Out here on my own
While up on cloud 9
I hear ’em party all the time
They don’t hear my heart break
Down here on cloud 8

Poor Donald. He just learned that Putin has been doing stuff behind his back, all while Putin has been telling him that he’s Putin’s BFF. It’s been almost a week, and poor Donald still can’t come to grips with it.

He’s tweeted about getting the COVID-19 vaccines out (“Yay Me!”) He’s tweeted about the “fact” that he actually won the election and condemned everyone who has failed to have his back (Brian Kemp, he’s looking at you). He’s tweeted about bizarre public health theories (“masks and lockdowns don’t work!”). He’s tweeted about vetoing the defense bill in order to defend 19th century traitors. He’s tweeted about Senator-to-be Tommy Tuberville, on whom he’s pinning his hopes of overturning the election when the electoral college vote gets to Congress. He’s tweeted against Mitch McConnell for arguing against this. But despite this flood of tweets, the one thing he can’t bear to tweet about is being dumped.

And it’s not just that he got dumped. It’s that Putin cheated on him.

He cheated on Trump for months, privately whispering sweet nothings in his ear in their special phone calls, while working behind Trump’s back. Worst of all, in Trump’s mind the hack tells Trump that Putin believed that Trump would lose, and Putin needed to take advantage of Trump’s blindness while he could.

And it’s not just that Putin cheated on him and didn’t believe in him. It’s that everyone knows that Putin cheated on him

Angela Merkel knows. Boris Johnson knows. Emmanuel Macron knows. Justin Trudeau knows. Xi Jinping knows. Kim Jong Un knows. Jacinda Ardern knows. Even Andrés Manuel López Obrador knows about it, and Trump is sure that everyone in Mexico is laughing at him. Even the nobodies who rule those shithole countries know, and they’re laughing too. Putin made him look like a fool in front of everyone in the whole cafeteria world, and they’re all laughing at him.

And it’s not just that Putin made him look like a fool. It’s that there’s not a damn thing that Trump can do about it.

Everyone knows that Trump has been played, bigly. Trump can’t run a PR operation to deflect things. He can’t deny that it ever happened. He can’t say that he dumped Putin and not the other way around. He can’t pretend it doesn’t hurt. And he can’t keep everyone in the whole damn world from talking about it, and from laughing about him behind his back.

While up on cloud 9
I hear ’em party all the time
They don’t hear my heart break
Down here on cloud 8
They don’t hear my heart break
Down here on cloud 8

And before you think this is all a good laugh, and that Trump got what’s been coming to him, I’ve got two words for you: John Hinckley. Something tells me that Trump does not take well to being dumped, being cheated on, and being held up before the world as a fool.

And that scares me.

A Most Ordinary Passing of A Most Extraordinary Writer

John Le Carré, giving a speech at the German Embassy in London [Creative Commons Attribution 2.0 Generic]

I don’t remember when I first read John Le Carré – sometime in the late 70s or early 80s, probably after watching the BBC miniseries of his novel Tinker, Tailor, Soldier, Spy when it was shown on PBS. The genre was ostensibly a spy thriller, but it was not like other spy thrillers then in circulation.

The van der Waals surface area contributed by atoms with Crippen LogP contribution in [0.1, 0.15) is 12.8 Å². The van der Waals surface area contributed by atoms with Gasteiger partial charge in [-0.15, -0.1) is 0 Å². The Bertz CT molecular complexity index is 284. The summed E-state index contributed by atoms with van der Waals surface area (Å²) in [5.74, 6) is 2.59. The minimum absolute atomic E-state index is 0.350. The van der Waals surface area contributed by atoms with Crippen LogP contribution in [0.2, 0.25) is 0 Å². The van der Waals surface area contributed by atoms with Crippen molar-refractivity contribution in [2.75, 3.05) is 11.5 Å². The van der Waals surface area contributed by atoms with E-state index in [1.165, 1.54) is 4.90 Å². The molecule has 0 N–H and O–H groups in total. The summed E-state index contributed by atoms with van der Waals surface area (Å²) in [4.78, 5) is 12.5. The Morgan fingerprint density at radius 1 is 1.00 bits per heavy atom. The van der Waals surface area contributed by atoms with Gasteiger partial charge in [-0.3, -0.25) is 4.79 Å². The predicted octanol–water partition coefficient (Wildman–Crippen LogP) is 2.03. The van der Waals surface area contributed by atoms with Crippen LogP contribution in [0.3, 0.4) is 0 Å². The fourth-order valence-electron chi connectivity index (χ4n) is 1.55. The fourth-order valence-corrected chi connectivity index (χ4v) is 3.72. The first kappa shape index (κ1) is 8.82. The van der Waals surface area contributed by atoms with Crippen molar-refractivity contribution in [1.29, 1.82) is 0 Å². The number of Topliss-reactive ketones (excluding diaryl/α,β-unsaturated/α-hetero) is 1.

Consider the central character of George Smiley, whom Le Carré introduces like this:

Mr. George Smiley was not naturally equipped for hurrying in the rain, least of all at dead of night. . . Small, podgy and at best middle-aged, he was by appearance one of London’s meek who do not inherit the earth. His legs were short, his gait anything but agile, his dress costly, ill-fitting and extremely wet. His overcoat, which had a hint of widowhood about it, was of that black, loose weave which is designed to retain moisture. Either the sleeves were too long or his arms too short for, . . . when he wore his mackintosh, the cuffs all but concealed the fingers. For reasons of vanity he wore no hat, believing rightly that hats made him ridiculous. “Like an egg cosy,” his beautiful wife had remarked not long before the last occasion on which she left him, and her criticism as so often had endured. Therefore the rain had formed in fat, unbanishable drops on the thick lenses of his spectacles, forcing him alternately to lower or throw back his head as he scuttled along the pavement which skirted the blackened arcades of Victoria Station.

Not to put too fine a point on it, but George Smiley is not James Bond, Jack Ryan, or Jason Bourne.

To my great delight, Le Carré wrote characters who are so delightfully ordinary, grappling with concerns and issues equally ordinary, even while dealing with concerns and issues that were extraordinary in the extreme. Yes, he wrote of the secret world of spies and the not-so-secret world in which they do their spying, but there were shades of gray all over the place, making his writing much more engaging than folks like Fleming or Clancy. Le Carré’s novels, set in the cold war and post-cold war world, explored loyalty and betrayal, failure and success, enemies and allies (and associates who are neither), and human frailty and strength, and I loved the way he made me explore those very same things.

John Le Carré passed away last night from pneumonia at age 89 – a most ordinary passing of a most extraordinary writer.

One of the things that grabbed me initially in his writing is the utter absence of over-the-top James Bond-ish spy gadgets that appear at just the right moment to rescue the hero or the mission. Similarly, his novels are not filled with physically strong and athletic heroes like Jason Bourne, but ordinary folks with bad backs, heart problems, and old injuries that slow them down. Most of all, the stories explore notions of empire (lost ones, struggling ones, and ones looking to emerge) and individuals, unafraid to ask difficult questions about one’s own nation or self, and face the flaws that emerge with the answers.